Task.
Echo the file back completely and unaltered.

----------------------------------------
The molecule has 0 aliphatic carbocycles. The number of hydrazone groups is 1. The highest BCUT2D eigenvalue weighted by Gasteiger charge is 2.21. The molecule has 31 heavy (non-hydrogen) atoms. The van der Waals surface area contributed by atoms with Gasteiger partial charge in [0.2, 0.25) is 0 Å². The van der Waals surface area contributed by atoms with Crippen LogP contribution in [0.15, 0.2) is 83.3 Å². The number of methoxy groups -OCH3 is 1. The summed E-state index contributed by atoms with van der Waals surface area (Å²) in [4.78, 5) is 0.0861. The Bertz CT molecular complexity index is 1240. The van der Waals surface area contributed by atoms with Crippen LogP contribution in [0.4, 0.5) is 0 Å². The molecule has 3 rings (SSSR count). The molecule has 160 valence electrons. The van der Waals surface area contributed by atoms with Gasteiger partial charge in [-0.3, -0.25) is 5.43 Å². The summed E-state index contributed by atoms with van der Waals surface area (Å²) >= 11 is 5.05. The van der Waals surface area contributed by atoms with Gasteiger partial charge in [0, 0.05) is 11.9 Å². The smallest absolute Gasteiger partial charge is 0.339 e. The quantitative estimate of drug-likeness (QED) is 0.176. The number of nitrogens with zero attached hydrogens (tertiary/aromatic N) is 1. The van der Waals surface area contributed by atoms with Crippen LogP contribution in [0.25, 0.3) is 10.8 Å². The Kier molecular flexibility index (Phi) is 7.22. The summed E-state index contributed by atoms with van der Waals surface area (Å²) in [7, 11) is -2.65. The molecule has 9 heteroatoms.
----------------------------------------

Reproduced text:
The molecule has 0 aliphatic carbocycles. The number of hydrazone groups is 1. The highest BCUT2D eigenvalue weighted by Gasteiger charge is 2.21. The molecule has 31 heavy (non-hydrogen) atoms. The van der Waals surface area contributed by atoms with Gasteiger partial charge in [0.2, 0.25) is 0 Å². The van der Waals surface area contributed by atoms with Crippen LogP contribution in [0.15, 0.2) is 83.3 Å². The number of methoxy groups -OCH3 is 1. The summed E-state index contributed by atoms with van der Waals surface area (Å²) in [4.78, 5) is 0.0861. The Bertz CT molecular complexity index is 1240. The van der Waals surface area contributed by atoms with Crippen LogP contribution in [0.4, 0.5) is 0 Å². The molecule has 3 rings (SSSR count). The molecule has 160 valence electrons. The van der Waals surface area contributed by atoms with Gasteiger partial charge in [-0.3, -0.25) is 5.43 Å². The summed E-state index contributed by atoms with van der Waals surface area (Å²) >= 11 is 5.05. The van der Waals surface area contributed by atoms with Gasteiger partial charge in [0, 0.05) is 11.9 Å². The smallest absolute Gasteiger partial charge is 0.339 e. The quantitative estimate of drug-likeness (QED) is 0.176. The number of nitrogens with zero attached hydrogens (tertiary/aromatic N) is 1. The van der Waals surface area contributed by atoms with Crippen LogP contribution in [0.25, 0.3) is 10.8 Å². The Kier molecular flexibility index (Phi) is 7.22. The summed E-state index contributed by atoms with van der Waals surface area (Å²) in [7, 11) is -2.65. The molecule has 9 heteroatoms.